As reserves dry up and citizens see that their government is destroying the purchasing power of the currency, the local savers have to listen to politicians talk about “economic war” and “foreign interference,” but they know what really happens. Monetary imbalances are soaring, and they run away.
Inflation isn’t solved with more taxation.
Many modern monetary-theory proponents solve this equation of inflation caused by monetary excess, denying that inflation is always a monetary phenomenon. They say that inflation could be solved by taxation. Isn’t that a fantastic idea?
The government benefits from new money creation, massively increases its imbalances, and blames inflation on the last recipients of the new money created, savers and the private sector. It solves inflation created by government by taxing citizens again. Inflation is taxation without legislation, as Milton Friedman said.
First, the government policy makes a transfer of wealth from savers to the political sector, and then, it increases taxes to solve the inflation it created. Double taxation.
How did that work in Argentina? That is exactly what governments implemented, only to destroy the currency, create more inflation and send the economy to stagflation.
These two factors—inflation and high taxation—negatively impact competitiveness and ease to attract capital, invest and create jobs. They relegate a nation of enormous potential, such as Argentina, to the final positions of the World Economic Forum index, when it should be at the top.
Excessive inflation and high taxes are two almost identical factors that hide an excessive public expenditure that has acted as a brake on economic activity. It isn’t considered a service to facilitate economic activity but as an end unto itself.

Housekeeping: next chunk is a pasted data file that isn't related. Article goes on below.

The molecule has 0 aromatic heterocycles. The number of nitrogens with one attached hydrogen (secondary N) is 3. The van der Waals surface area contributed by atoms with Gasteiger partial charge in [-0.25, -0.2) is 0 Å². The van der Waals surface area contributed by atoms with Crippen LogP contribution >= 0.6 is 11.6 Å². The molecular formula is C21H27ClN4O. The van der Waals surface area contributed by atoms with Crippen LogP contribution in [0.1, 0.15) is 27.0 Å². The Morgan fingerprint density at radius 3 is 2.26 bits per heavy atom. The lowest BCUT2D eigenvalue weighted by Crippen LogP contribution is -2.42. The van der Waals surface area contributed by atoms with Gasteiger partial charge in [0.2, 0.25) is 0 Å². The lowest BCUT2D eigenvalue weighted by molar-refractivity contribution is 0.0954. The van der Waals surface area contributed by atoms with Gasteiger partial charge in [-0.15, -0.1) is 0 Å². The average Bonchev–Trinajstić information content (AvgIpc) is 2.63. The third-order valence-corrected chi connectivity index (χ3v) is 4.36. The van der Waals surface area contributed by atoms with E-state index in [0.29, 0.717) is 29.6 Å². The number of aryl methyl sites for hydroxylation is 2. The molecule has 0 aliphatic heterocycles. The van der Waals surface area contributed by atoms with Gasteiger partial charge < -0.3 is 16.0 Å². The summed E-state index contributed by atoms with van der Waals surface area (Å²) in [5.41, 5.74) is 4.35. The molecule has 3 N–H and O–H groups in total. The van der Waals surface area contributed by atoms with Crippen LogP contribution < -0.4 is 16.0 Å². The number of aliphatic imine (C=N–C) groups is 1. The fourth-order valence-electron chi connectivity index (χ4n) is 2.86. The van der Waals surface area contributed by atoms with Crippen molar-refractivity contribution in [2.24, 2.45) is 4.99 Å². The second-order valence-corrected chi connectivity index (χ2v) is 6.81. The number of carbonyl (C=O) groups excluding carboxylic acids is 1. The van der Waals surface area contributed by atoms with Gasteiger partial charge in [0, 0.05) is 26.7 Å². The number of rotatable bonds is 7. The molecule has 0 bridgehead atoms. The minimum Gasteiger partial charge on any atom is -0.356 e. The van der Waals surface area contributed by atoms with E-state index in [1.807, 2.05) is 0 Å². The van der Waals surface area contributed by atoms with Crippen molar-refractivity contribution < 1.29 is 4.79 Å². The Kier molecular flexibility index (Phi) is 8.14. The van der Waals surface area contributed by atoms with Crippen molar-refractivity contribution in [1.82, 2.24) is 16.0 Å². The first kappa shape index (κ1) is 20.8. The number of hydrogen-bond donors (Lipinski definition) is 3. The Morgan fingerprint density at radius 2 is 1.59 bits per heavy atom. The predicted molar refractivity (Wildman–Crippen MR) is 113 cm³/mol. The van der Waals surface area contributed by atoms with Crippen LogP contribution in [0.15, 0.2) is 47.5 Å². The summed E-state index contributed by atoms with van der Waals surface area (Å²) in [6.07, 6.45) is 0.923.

The consolidated public expenditure reached 47.9 percent of GDP in 2016, a figure that is clearly disproportionate. Even if we consider primary public expenditure, that is, excludes the cost of debt, it doubled between 2002 and 2017.
The idea that a country’s debt isn’t a liability, but simply an asset that will be absorbed by savers no matter what, is incorrect since it doesn’t consider three factors:
- No debt is an asset because a government says so, but because there is a real demand for it. The government doesn’t decide the demand for that bond or credit instrument; savers do. Savings aren’t unlimited, hence deficit spending isn’t endless, either.
- No debt instrument is an attractive asset if it is imposed on savers through repression. Even if the government imposes the confiscation of savings to cover its imbalances, the capital flight intensifies. It’s literally like making a human body stop breathing in order to conserve oxygen.
- That debt is simply impossible to assume when the investor and saver knows that government will destroy purchasing power at any cost to benefit from “inflating its way out of debt.” The reaction is immediate.
The socialist idea that governments artificially creating money won’t cause inflation and the supply of money will rise in tandem with supply and demand of goods and services is simply science fiction.
Government doesn’t have a better or more accurate understanding of the needs and demand for goods and services or the productive capacity of the economy. In fact, it has all the incentives to overspend and transfer its inefficiencies to everyone else.
As such, like any perverse incentive under the “stimulate internal demand” fallacy, the government simply creates larger monetary imbalances to disguise the fiscal deficit created by spending and lending, without real economic return. That creates massive inflation, and economic stagnation as productivity collapses, impoverishing everyone.
Currency strength and real long-term demand for bonds are the ultimate signs of the health of a monetary system. When everyone tries to play the Fed without U.S. economic freedom and institutions, they only play the fool. Monetary illusion may delay the inevitable—a crisis—but it happens faster and harder if imbalances are ignored.
However, when it fails, the modern monetary-theory crowd will tell you that it wasn’t done properly. And that it’s you, not them, who don’t understand what money is.
Daniel Lacalle is chief economist at hedge fund Tressis and author of “Escape From the Central Bank Trap,” published by BEP.
Views expressed in this article are the opinions of the author and do not necessarily reflect the views of The Epoch Times.